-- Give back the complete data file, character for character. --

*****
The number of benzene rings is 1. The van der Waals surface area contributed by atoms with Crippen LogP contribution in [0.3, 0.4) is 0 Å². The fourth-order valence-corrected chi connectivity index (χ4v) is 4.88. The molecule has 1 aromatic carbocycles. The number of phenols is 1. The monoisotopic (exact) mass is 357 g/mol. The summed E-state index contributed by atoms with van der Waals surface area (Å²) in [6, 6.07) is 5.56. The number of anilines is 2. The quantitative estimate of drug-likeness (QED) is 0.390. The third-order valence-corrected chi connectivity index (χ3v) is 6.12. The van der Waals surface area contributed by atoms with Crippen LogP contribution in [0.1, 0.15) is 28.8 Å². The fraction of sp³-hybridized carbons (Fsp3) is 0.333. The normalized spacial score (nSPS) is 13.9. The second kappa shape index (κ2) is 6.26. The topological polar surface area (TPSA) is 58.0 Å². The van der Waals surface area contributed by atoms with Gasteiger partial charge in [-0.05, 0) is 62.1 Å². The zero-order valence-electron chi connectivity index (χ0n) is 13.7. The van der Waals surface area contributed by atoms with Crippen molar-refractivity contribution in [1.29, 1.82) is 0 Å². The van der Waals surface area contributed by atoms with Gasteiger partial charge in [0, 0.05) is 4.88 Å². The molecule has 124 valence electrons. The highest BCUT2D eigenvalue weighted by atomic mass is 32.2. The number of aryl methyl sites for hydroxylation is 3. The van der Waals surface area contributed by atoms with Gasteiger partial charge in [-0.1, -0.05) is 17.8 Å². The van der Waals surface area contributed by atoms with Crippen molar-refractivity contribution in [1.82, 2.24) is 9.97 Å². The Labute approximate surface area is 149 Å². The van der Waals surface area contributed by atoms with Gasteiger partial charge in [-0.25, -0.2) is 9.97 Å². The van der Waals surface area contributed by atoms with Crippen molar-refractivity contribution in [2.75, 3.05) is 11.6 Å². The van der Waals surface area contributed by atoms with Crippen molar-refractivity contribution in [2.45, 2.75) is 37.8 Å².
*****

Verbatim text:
The number of benzene rings is 1. The van der Waals surface area contributed by atoms with Crippen LogP contribution in [0.3, 0.4) is 0 Å². The fourth-order valence-corrected chi connectivity index (χ4v) is 4.88. The molecule has 1 aromatic carbocycles. The number of phenols is 1. The monoisotopic (exact) mass is 357 g/mol. The summed E-state index contributed by atoms with van der Waals surface area (Å²) in [6, 6.07) is 5.56. The number of anilines is 2. The quantitative estimate of drug-likeness (QED) is 0.390. The third-order valence-corrected chi connectivity index (χ3v) is 6.12. The van der Waals surface area contributed by atoms with Crippen LogP contribution in [0.1, 0.15) is 28.8 Å². The fraction of sp³-hybridized carbons (Fsp3) is 0.333. The normalized spacial score (nSPS) is 13.9. The second kappa shape index (κ2) is 6.26. The topological polar surface area (TPSA) is 58.0 Å². The van der Waals surface area contributed by atoms with Gasteiger partial charge in [-0.05, 0) is 62.1 Å². The zero-order valence-electron chi connectivity index (χ0n) is 13.7. The van der Waals surface area contributed by atoms with Crippen molar-refractivity contribution in [1.29, 1.82) is 0 Å². The van der Waals surface area contributed by atoms with Gasteiger partial charge in [0, 0.05) is 4.88 Å². The molecule has 124 valence electrons. The highest BCUT2D eigenvalue weighted by atomic mass is 32.2. The number of aryl methyl sites for hydroxylation is 3. The van der Waals surface area contributed by atoms with Gasteiger partial charge in [-0.1, -0.05) is 17.8 Å². The van der Waals surface area contributed by atoms with Crippen molar-refractivity contribution in [1.82, 2.24) is 9.97 Å². The Labute approximate surface area is 149 Å². The van der Waals surface area contributed by atoms with Gasteiger partial charge in [-0.25, -0.2) is 9.97 Å². The van der Waals surface area contributed by atoms with Crippen molar-refractivity contribution in [2.75, 3.05) is 11.6 Å². The van der Waals surface area contributed by atoms with Crippen molar-refractivity contribution in [2.45, 2.75) is 37.8 Å².